Last October, PJ and I were working in the Dordogne and Lot departments for several days. Near the end of that sojourn, we arrived in the late afternoon in the small village of Saint-Amand-du-Coly which is distinguished by its superb 12th century fortified church. The light was starting to fade so we went to work immediately.
After about an hour of shooting, an elderly gentleman entered the church and walked directly toward us. At that time of the day, this usually means that we were being ejected from the church because it was closing. He came up to me and asked our names, which is fairly rare. When I told him he smiled and said, “We have been waiting for you. We were hoping that you would come.”
He explained that he had heard that we were in the area shooting and that he had been waiting for us to show up – inevitably – at Saint Amand. He turned out to be extraordinarily knowledgeable about the church – even scholarly – and spent a good 45 minutes talking to us about the details of the architecture and answering our questions.
One of our questions was about the raised walkway in the north transept. We thought it might have been a tribune of some kind, but our new guide pointed out that it was the entryway from the dormitory to the church. The monks would make their entrance through the center doorway for services during the night and early morning.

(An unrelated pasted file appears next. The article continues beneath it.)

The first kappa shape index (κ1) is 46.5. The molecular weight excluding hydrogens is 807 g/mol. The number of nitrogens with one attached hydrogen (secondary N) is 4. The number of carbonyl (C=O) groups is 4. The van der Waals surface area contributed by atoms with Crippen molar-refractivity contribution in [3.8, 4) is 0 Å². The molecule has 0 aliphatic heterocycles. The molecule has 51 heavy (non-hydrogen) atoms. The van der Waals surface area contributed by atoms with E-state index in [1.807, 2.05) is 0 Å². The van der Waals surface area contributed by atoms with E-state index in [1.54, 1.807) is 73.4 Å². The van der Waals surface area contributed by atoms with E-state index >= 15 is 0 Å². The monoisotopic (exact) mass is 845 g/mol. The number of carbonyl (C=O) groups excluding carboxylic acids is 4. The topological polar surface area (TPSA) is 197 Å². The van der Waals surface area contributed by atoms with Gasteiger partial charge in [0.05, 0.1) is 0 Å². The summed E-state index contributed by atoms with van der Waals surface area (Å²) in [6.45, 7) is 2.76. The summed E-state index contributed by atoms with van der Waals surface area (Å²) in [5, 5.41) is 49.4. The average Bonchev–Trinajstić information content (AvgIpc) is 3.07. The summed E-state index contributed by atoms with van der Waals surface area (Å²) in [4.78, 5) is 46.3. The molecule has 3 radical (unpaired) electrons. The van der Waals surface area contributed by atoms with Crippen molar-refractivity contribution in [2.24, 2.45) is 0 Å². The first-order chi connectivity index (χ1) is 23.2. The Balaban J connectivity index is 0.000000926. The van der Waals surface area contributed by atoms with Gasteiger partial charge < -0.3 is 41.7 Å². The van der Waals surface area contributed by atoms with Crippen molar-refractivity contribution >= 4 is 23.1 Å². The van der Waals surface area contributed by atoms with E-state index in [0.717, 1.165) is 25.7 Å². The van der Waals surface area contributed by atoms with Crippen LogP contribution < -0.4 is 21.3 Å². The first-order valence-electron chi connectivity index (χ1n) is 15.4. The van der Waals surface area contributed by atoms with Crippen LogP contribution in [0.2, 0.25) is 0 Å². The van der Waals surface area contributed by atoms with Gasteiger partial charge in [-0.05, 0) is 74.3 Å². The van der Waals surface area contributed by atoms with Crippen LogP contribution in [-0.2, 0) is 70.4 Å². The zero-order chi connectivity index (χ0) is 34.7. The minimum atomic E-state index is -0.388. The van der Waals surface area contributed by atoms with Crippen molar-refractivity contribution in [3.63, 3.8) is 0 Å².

For some reason, this is one of my favorite shots of the church, possibly because it shows from the outside in the essence of the Romanesque hall church – high walls with a barrel vault, a simple apse and two short transepts. This was not a pilgrimage church, but an abbey church that was fortified against all of the violence that swept this region during the Hundred Years War and the Wars of Religion.
PJ captured this shot of the doorway with the worn flagstone steps and the font. We always appreciate the glacial wearing down of the stone by the feet of the worshippers. The church was built at entrance to the hillside cave where the hermit Saint Amand had lived in the Sixth Century,
The next photo shows the apse with its unique raised altar and the two transept chapels flanking.
This shot shows the raised altar in detail and the serious mold problem that afflicts the church.
I’m very fond of this shot showing purity of the soaring Romanesque columns. The Église Abbatiale Saint-Amand-du-Coly has such pure and simple interior lines that belie the defensive posture of the exterior.
By the time we had finished, the light was almost gone and it was time to head back to our hotel. But once again, the kindness of a stranger had enlivened our visit and informed our work. My memory no longer being what it once was, I don’t remember his name, only his generosity.